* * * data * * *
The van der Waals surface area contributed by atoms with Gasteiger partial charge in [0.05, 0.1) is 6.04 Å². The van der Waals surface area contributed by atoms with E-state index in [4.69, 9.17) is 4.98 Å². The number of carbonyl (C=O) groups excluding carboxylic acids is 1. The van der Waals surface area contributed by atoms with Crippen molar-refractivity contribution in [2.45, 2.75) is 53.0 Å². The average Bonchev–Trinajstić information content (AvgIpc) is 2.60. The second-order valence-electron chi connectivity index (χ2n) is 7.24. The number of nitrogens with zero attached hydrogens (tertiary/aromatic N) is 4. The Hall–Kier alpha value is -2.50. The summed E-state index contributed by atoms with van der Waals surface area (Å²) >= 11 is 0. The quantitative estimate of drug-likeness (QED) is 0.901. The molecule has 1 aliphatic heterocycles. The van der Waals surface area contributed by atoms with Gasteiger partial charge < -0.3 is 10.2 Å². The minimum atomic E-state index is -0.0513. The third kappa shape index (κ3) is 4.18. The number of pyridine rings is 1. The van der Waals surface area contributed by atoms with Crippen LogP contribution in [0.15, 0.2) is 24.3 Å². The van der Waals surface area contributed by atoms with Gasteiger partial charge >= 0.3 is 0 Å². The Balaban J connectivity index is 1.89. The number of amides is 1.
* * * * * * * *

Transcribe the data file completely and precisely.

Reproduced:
The van der Waals surface area contributed by atoms with Gasteiger partial charge in [0.05, 0.1) is 6.04 Å². The van der Waals surface area contributed by atoms with E-state index in [4.69, 9.17) is 4.98 Å². The number of carbonyl (C=O) groups excluding carboxylic acids is 1. The van der Waals surface area contributed by atoms with Crippen molar-refractivity contribution in [2.45, 2.75) is 53.0 Å². The average Bonchev–Trinajstić information content (AvgIpc) is 2.60. The second-order valence-electron chi connectivity index (χ2n) is 7.24. The number of nitrogens with zero attached hydrogens (tertiary/aromatic N) is 4. The Hall–Kier alpha value is -2.50. The summed E-state index contributed by atoms with van der Waals surface area (Å²) >= 11 is 0. The quantitative estimate of drug-likeness (QED) is 0.901. The molecule has 1 aliphatic heterocycles. The van der Waals surface area contributed by atoms with Gasteiger partial charge < -0.3 is 10.2 Å². The minimum atomic E-state index is -0.0513. The third kappa shape index (κ3) is 4.18. The number of pyridine rings is 1. The van der Waals surface area contributed by atoms with Crippen LogP contribution in [0.15, 0.2) is 24.3 Å². The van der Waals surface area contributed by atoms with Gasteiger partial charge >= 0.3 is 0 Å². The Balaban J connectivity index is 1.89. The number of amides is 1.